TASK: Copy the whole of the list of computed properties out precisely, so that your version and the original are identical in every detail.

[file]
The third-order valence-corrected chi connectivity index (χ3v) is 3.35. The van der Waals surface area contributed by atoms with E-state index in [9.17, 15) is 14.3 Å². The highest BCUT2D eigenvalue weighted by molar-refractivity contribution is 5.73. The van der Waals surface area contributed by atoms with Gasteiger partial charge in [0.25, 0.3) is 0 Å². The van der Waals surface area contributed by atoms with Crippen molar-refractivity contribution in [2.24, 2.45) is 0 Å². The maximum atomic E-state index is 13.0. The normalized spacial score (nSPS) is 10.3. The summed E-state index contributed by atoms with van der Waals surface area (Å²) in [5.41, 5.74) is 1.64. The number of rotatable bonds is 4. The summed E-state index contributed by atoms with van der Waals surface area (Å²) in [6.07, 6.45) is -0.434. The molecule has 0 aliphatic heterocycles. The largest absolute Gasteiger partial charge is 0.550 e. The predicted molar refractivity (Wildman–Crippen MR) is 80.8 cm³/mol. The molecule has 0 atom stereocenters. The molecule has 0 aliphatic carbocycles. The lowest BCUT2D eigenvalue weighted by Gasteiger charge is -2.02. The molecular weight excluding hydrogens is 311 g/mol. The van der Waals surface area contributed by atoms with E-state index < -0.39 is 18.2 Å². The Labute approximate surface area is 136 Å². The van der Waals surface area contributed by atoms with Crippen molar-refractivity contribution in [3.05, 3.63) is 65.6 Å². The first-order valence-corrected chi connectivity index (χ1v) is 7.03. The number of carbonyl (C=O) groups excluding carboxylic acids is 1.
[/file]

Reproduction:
The third-order valence-corrected chi connectivity index (χ3v) is 3.35. The van der Waals surface area contributed by atoms with E-state index in [9.17, 15) is 14.3 Å². The highest BCUT2D eigenvalue weighted by molar-refractivity contribution is 5.73. The van der Waals surface area contributed by atoms with Gasteiger partial charge in [0.25, 0.3) is 0 Å². The van der Waals surface area contributed by atoms with Crippen molar-refractivity contribution in [2.24, 2.45) is 0 Å². The maximum atomic E-state index is 13.0. The normalized spacial score (nSPS) is 10.3. The summed E-state index contributed by atoms with van der Waals surface area (Å²) in [5.41, 5.74) is 1.64. The number of rotatable bonds is 4. The summed E-state index contributed by atoms with van der Waals surface area (Å²) in [6.07, 6.45) is -0.434. The molecule has 0 aliphatic heterocycles. The largest absolute Gasteiger partial charge is 0.550 e. The predicted molar refractivity (Wildman–Crippen MR) is 80.8 cm³/mol. The molecule has 0 atom stereocenters. The molecule has 0 aliphatic carbocycles. The lowest BCUT2D eigenvalue weighted by Gasteiger charge is -2.02. The molecular weight excluding hydrogens is 311 g/mol. The van der Waals surface area contributed by atoms with E-state index < -0.39 is 18.2 Å². The Labute approximate surface area is 136 Å². The van der Waals surface area contributed by atoms with Crippen molar-refractivity contribution in [3.05, 3.63) is 65.6 Å². The first-order valence-corrected chi connectivity index (χ1v) is 7.03. The number of carbonyl (C=O) groups excluding carboxylic acids is 1.